Yuka stumbled at the start of the US Open defense

Japan's Yuka Sasso plays his T-shot in the second hole during the first round of the 77th US Women's Open Championship at Pine Needles Lodge and Golf Club.

Yuka Sasso of Japan plays his T-shot on the second hole during the first round of the 77th US Women’s Open Championship at Pine Needles Lodge and Golf Club. —AFP

Yuka Sasso missed a far more farewell than hit on Thursday and is in serious danger of missing a cut to defend the U.S. Women’s Open title as he shoots a 6-over-par-77, leading the Americans after 64 shots.

Sasso, who made the Philippines his first major golf champion with an impossible win over Japan’s NASA Hataoka in the play-offs last year, beat just 23 players on a 156-strong field and will need really fewer rounds in tough conditions like Pine Needles to move forward. On the weekends

“Results [off the tees] It wasn’t good and that’s the main problem, “Sasso told the Japan Times, chronicling all the Japanese players on the field, including Sasso, who chose his father’s citizenship. “Once you enter the course, it is very difficult to fix your T-shot. I have to adjust my game. “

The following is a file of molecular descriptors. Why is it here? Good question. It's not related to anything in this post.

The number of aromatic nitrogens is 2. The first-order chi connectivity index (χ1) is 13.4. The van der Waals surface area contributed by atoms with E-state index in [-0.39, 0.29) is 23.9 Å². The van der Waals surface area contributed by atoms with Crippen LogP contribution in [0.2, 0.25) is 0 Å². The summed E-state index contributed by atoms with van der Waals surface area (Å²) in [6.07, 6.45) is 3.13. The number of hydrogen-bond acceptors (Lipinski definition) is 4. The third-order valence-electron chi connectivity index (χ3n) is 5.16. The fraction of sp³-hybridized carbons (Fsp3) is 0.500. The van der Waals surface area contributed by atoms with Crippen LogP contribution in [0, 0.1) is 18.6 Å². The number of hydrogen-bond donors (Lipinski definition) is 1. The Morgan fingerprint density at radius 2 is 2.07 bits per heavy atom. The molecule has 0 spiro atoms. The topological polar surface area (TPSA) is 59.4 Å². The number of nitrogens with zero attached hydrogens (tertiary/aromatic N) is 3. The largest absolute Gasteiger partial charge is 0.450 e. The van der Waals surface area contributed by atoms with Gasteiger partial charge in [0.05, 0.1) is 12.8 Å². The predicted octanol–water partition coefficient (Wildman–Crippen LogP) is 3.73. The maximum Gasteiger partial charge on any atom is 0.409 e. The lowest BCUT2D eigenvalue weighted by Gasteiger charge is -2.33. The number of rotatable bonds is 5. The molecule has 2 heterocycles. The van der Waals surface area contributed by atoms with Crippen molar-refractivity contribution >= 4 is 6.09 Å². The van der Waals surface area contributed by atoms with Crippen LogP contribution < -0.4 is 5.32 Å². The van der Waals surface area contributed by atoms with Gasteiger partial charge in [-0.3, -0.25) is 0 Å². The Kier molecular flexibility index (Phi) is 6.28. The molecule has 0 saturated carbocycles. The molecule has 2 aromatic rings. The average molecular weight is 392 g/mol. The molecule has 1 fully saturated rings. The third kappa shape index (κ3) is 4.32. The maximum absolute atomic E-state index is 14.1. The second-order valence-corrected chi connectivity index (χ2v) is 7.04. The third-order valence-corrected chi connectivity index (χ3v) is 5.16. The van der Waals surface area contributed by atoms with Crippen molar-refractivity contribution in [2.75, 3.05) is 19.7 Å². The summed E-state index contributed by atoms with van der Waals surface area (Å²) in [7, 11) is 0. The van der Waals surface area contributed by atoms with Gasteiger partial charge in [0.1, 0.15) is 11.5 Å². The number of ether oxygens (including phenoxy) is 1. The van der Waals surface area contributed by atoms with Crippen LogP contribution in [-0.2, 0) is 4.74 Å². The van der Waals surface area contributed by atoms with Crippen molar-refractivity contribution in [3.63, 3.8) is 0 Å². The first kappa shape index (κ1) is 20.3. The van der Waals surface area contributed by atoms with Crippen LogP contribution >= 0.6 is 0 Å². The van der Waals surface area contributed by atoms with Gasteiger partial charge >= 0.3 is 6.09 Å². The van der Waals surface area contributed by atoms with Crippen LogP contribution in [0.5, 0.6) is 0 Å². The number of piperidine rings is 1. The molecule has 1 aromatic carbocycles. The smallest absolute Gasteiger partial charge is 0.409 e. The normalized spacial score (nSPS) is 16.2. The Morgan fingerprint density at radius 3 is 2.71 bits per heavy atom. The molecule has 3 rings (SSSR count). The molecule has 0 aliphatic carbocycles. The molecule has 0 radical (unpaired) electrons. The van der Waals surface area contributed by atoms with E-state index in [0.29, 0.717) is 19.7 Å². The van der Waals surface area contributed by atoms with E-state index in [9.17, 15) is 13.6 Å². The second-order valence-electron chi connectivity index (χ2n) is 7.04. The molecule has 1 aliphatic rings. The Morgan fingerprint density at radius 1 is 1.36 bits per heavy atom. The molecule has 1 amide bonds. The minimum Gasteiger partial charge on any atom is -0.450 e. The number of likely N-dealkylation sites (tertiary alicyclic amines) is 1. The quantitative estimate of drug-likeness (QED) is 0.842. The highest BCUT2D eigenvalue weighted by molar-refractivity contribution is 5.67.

Hataoka, meanwhile, finished in the first round as the best-ranked Japanese after Level 71.

After leading Swedish amateur Ingrid Lindblad most of the day, Harrig fired nine birdies against two bogies to end a shot outside the tournament record. Lingblad went on to score 65 to back the shot.

“I was confident that as long as I could hit it where I needed to, it would be a beautiful day,” Harige said. “But I didn’t think it would be good one day.”

The 32-year-old American, whose parents are from Japan, missed Helen Alfredson’s 63-year-old U.S. Women’s Open 18-hole record in 1994.

Lindblood, a 22-year-old standout from Louisiana State University, shot the lowest score by an amateur in the history of the tournament. He needed only 26 putts.

Australian Minji Lee, last month’s LPGA Founders’ Cup winner, fired a 67 to tie the knot with Ryan O’Toole, an American in the Sassor group, and Anna Nordquist of Sweden.

Lindblood, the world’s No. 2 amateur who has won four of her first five college events this year, cannot claim a record শীর্ষ 1.8 million top prize from a $ 10 million purse, the largest in women’s golf history.

“It would have been fun to win a little bit of money, but I’m going to stay in college a little longer,” Lindblad said.

The only amateur player to win the US Women’s Open in 1967 in Catherine Lacoste, France.

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